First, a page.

Skip to main content
Canna~Fangled Abstracts

Fat to treat fat: emerging relationship between dietary PUFA, endocannabinoids, and obesity.

By July 11, 2013No Comments
elsevier logo cropped

Volumes 104–105, July–August 2013, Pages 32–41
Jorge Capdevila: P450 metabolites of arachidonic acid ? from biochemistry to therapy

Cover image
Invited review

Fat to treat fat: Emerging relationship between dietary PUFA, endocannabinoids, and obesity

  • Lipid Chemistry and Molecular Biology Laboratory, Center on Aging, University of Connecticut, Storrs, CT, USA

elsevierObesity incidence continues to escalate as a global nutrition and health problem. Scientists and clinicians are engaged in numerous research approaches that include behavior, education, applied nutrition studies and clinical therapies to prevent, control and reverse obesity. The common goal is to identify areas of basic and clinical research to understand aspects of human biology that contribute to obesity. In these approaches recent discoveries in biology and advancing technologies are tools employed to prevent and reverse obesity. The purpose of this review article is to present the current knowledge of key components of the endocannabinoid system that contribute to eating, influence systemic energy metabolism, and dietary factors that alter the responses of ligand binding and activation of cannabinoid receptors. Herein the objectives are to (1) describe the relationship between dietary polyunsaturated fatty acids (PUFA) and obesity, (2) explain the role of this signaling system in obesity, and (3) present areas of consequential future research with dietary long chain PUFA. There are several gaps in the knowledge of the role dietary PUFA play in the tone of the endocannabinoid signaling system involving ligands and receptors. Elucidating the PUFA relationship to signaling tone may explain the presumed overstimulation of signaling believed to contribute to over eating, fat accretion and inflammation. Future research in this endeavor must be hypothesis driven utilizing appropriate models for investigations on dietary PUFA, endocannabinoids and obesity.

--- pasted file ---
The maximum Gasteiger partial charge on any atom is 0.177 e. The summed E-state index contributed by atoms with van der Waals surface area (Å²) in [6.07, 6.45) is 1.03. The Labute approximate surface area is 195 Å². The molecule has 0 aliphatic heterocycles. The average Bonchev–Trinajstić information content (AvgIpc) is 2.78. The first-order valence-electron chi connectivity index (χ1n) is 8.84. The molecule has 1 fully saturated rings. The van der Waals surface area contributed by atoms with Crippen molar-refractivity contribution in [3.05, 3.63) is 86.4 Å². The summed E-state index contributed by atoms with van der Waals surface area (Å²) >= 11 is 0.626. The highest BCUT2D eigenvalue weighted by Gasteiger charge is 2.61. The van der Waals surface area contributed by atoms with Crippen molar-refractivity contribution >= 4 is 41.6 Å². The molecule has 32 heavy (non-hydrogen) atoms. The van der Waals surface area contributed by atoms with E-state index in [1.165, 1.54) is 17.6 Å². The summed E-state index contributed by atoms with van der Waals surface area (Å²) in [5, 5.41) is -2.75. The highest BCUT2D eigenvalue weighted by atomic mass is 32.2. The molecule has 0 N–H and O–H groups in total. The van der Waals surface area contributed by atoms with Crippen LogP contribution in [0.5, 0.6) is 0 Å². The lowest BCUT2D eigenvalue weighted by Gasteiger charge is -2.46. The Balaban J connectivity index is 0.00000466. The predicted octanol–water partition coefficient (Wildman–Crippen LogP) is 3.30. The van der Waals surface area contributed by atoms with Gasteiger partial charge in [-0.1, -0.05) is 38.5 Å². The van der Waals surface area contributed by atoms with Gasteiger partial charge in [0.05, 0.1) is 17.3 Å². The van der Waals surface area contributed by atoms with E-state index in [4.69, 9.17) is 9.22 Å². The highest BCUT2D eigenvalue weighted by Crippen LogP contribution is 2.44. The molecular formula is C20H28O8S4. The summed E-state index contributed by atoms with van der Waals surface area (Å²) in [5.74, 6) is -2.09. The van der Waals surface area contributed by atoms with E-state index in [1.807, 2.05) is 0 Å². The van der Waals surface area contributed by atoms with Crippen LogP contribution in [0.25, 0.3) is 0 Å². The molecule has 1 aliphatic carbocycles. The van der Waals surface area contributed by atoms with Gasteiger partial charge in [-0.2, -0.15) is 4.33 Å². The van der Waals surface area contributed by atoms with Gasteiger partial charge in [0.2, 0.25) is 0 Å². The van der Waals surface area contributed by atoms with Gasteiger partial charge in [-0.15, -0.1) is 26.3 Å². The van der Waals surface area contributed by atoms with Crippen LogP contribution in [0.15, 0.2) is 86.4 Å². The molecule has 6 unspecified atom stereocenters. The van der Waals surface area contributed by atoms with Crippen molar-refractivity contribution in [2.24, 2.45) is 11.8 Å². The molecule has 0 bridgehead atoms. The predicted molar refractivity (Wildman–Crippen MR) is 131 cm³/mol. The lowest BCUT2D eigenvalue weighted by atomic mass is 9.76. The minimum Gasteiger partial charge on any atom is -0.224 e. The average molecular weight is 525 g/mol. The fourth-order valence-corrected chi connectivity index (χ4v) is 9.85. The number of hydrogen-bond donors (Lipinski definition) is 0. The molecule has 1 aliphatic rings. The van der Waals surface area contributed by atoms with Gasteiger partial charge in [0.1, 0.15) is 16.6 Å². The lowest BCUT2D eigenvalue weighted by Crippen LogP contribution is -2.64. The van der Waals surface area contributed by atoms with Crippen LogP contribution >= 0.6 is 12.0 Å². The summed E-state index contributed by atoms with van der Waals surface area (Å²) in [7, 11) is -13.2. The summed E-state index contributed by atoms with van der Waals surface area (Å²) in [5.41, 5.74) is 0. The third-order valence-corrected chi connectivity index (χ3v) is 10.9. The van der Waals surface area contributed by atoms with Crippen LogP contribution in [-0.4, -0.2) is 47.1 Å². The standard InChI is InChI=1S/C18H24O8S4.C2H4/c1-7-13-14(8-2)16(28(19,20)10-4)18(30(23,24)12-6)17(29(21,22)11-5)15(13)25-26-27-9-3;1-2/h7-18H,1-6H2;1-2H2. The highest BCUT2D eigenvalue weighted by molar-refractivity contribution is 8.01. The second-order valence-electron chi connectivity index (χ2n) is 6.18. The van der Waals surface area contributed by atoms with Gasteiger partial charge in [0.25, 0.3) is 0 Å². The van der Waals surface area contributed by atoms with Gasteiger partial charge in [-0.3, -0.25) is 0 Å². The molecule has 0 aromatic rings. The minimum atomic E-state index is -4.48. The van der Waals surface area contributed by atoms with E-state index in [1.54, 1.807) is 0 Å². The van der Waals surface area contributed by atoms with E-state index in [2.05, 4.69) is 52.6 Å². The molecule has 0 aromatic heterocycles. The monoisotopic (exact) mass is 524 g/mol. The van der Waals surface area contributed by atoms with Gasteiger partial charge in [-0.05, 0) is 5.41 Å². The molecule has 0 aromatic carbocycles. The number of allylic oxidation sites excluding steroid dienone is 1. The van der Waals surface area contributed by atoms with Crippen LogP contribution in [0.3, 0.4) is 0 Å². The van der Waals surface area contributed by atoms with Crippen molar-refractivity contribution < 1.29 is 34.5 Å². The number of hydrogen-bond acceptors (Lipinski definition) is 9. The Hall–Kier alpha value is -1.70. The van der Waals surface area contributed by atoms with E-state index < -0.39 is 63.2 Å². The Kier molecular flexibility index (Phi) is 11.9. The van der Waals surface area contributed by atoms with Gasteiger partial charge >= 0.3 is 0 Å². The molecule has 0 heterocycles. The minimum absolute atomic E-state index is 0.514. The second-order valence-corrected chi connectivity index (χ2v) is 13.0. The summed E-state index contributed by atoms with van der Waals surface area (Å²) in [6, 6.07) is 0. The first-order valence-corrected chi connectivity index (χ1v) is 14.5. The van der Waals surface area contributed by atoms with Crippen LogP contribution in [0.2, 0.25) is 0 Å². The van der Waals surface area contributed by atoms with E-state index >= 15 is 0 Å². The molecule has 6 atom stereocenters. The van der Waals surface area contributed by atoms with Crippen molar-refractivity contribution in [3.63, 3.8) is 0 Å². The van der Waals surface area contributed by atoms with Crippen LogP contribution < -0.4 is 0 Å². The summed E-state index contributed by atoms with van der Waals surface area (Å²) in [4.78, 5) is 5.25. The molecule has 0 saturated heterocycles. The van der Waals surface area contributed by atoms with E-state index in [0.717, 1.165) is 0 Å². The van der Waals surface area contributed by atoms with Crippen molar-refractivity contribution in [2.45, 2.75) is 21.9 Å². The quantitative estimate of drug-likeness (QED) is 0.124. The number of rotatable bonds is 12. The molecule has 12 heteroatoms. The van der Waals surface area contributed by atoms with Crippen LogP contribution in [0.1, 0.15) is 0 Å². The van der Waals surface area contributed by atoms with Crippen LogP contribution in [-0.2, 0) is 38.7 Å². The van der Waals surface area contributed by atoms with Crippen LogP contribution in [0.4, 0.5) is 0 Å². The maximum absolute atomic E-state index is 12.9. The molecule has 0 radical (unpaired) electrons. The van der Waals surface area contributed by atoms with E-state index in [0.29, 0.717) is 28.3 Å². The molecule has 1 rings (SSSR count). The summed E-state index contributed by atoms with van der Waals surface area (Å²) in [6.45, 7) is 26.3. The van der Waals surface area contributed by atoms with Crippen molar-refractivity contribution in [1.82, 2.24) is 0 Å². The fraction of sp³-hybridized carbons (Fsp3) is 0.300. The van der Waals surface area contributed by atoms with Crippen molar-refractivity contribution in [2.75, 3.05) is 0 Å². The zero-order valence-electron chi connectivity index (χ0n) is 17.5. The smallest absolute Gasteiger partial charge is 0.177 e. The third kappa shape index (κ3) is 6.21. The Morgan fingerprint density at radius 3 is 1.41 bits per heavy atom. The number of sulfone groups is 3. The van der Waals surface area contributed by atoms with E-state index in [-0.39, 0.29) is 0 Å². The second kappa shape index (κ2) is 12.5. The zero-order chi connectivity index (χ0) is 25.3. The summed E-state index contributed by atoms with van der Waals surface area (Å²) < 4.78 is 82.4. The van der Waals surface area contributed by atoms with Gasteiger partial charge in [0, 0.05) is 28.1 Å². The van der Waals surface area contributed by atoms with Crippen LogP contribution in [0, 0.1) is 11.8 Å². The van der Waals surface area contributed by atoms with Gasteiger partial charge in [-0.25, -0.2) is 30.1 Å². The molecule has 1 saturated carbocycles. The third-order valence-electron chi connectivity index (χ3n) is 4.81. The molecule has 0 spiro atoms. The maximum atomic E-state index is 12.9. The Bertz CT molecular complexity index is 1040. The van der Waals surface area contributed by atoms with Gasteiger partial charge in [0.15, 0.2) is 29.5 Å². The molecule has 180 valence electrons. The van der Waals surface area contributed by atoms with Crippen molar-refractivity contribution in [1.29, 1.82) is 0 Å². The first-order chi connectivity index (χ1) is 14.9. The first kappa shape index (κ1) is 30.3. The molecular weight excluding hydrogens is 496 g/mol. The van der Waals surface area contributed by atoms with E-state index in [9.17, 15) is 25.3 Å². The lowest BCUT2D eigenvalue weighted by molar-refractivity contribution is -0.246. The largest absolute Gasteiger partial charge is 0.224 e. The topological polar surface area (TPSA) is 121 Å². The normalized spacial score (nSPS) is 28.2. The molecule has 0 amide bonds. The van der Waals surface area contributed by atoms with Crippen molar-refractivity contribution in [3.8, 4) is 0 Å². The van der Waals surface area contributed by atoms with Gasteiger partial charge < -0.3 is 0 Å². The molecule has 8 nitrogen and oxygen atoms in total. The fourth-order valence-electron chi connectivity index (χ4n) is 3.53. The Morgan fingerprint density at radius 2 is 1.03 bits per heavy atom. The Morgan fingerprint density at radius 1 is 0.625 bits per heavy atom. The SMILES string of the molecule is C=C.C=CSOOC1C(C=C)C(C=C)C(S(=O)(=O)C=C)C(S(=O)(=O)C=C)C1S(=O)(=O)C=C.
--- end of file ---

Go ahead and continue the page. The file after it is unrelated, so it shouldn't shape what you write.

► The endocannabinoid system is comprised of ligands, receptors and synthesis/degradation enzymes. ► Overstimulation of endocannabinoid signaling is highly probable to play a causal role in obesity. ► Evidence linking the types of fatty acids to obesity and the endocannabinoid system is needed. ► Dietary n-3 PUFA were reported to lower the tissue levels of endocannabinoids AEA and 2-AG. ► The n-3 PUFA, EPA and DHA, appear to reverse the obesogenic effects of dietary n-6 PUFA. ► EPA and DHA reduce arachidonic acid in tissues to normalize endocannabinoid tone.


  • Obesity;
  • Endocannabinoids;
  • PUFA;
  • Omega-3 fatty acids;
  • Adiponectin;
  • Dietary fat;
  • Human

Figures and tables from this article:

Full-size image (30 K)
Fig. 1.

Dietary polyunsaturated fatty acids (PUFA) and modeling of membrane phospholipids influence endocannabinoid signaling.

Full-size image (32 K)
Fig. 2.

Intake of long chain n-3 polyunsaturated fatty acids, eicosapentaenoic and docosahexaenoic acids, attenuate stimulation of the endocannabinoid signaling system to promote more desirable health outcomes.

Corresponding author contact information
Corresponding author at: Advance Technology Laboratory, Nutrition and Molecular BioSciences, 1392 Horsebarn Road, University of Connecticut, Storrs, CT 06269-4004, USA. Tel.: +1 860 486 0866; fax: +1 860 486 3674.

Copyright © 2013 Elsevier Inc. All rights reserved.
potp font 1